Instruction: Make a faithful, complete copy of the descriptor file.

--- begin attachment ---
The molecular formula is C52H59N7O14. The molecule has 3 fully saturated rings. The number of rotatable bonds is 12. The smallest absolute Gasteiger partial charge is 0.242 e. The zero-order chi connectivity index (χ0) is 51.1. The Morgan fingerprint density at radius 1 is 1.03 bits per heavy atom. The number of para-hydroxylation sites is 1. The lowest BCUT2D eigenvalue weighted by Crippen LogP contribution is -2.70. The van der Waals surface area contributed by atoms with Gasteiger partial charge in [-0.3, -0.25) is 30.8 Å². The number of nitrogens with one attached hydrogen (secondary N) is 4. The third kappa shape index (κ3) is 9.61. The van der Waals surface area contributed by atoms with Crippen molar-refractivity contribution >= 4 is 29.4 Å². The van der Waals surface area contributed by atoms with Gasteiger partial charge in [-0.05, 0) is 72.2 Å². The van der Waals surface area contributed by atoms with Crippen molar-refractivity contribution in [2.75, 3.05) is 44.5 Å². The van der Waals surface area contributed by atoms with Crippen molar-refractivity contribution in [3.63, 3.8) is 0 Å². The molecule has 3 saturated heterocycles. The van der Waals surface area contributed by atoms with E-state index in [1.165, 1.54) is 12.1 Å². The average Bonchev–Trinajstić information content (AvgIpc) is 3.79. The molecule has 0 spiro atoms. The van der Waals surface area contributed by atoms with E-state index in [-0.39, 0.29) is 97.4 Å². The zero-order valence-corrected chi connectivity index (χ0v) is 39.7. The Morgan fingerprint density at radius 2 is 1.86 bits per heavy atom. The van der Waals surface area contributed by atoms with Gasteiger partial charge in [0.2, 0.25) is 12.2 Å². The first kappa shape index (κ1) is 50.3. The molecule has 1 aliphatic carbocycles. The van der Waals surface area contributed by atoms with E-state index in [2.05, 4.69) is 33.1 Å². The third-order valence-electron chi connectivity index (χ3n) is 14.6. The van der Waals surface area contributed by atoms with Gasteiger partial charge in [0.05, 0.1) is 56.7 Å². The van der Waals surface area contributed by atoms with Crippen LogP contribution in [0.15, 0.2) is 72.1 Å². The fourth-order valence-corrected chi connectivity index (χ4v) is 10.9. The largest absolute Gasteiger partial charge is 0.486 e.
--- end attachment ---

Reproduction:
The molecular formula is C52H59N7O14. The molecule has 3 fully saturated rings. The number of rotatable bonds is 12. The smallest absolute Gasteiger partial charge is 0.242 e. The zero-order chi connectivity index (χ0) is 51.1. The Morgan fingerprint density at radius 1 is 1.03 bits per heavy atom. The number of para-hydroxylation sites is 1. The lowest BCUT2D eigenvalue weighted by Crippen LogP contribution is -2.70. The van der Waals surface area contributed by atoms with Gasteiger partial charge in [-0.3, -0.25) is 30.8 Å². The number of nitrogens with one attached hydrogen (secondary N) is 4. The third kappa shape index (κ3) is 9.61. The van der Waals surface area contributed by atoms with Crippen molar-refractivity contribution >= 4 is 29.4 Å². The van der Waals surface area contributed by atoms with Gasteiger partial charge in [-0.05, 0) is 72.2 Å². The van der Waals surface area contributed by atoms with Crippen molar-refractivity contribution in [2.75, 3.05) is 44.5 Å². The van der Waals surface area contributed by atoms with Crippen molar-refractivity contribution in [3.63, 3.8) is 0 Å². The molecule has 3 saturated heterocycles. The van der Waals surface area contributed by atoms with E-state index in [1.165, 1.54) is 12.1 Å². The average Bonchev–Trinajstić information content (AvgIpc) is 3.79. The molecule has 0 spiro atoms. The van der Waals surface area contributed by atoms with E-state index in [-0.39, 0.29) is 97.4 Å². The zero-order valence-corrected chi connectivity index (χ0v) is 39.7. The Morgan fingerprint density at radius 2 is 1.86 bits per heavy atom. The van der Waals surface area contributed by atoms with Gasteiger partial charge in [0.2, 0.25) is 12.2 Å². The first kappa shape index (κ1) is 50.3. The molecule has 1 aliphatic carbocycles. The van der Waals surface area contributed by atoms with E-state index in [2.05, 4.69) is 33.1 Å². The third-order valence-electron chi connectivity index (χ3n) is 14.6. The van der Waals surface area contributed by atoms with Gasteiger partial charge in [0.05, 0.1) is 56.7 Å². The van der Waals surface area contributed by atoms with Crippen LogP contribution in [0.15, 0.2) is 72.1 Å². The fourth-order valence-corrected chi connectivity index (χ4v) is 10.9. The largest absolute Gasteiger partial charge is 0.486 e.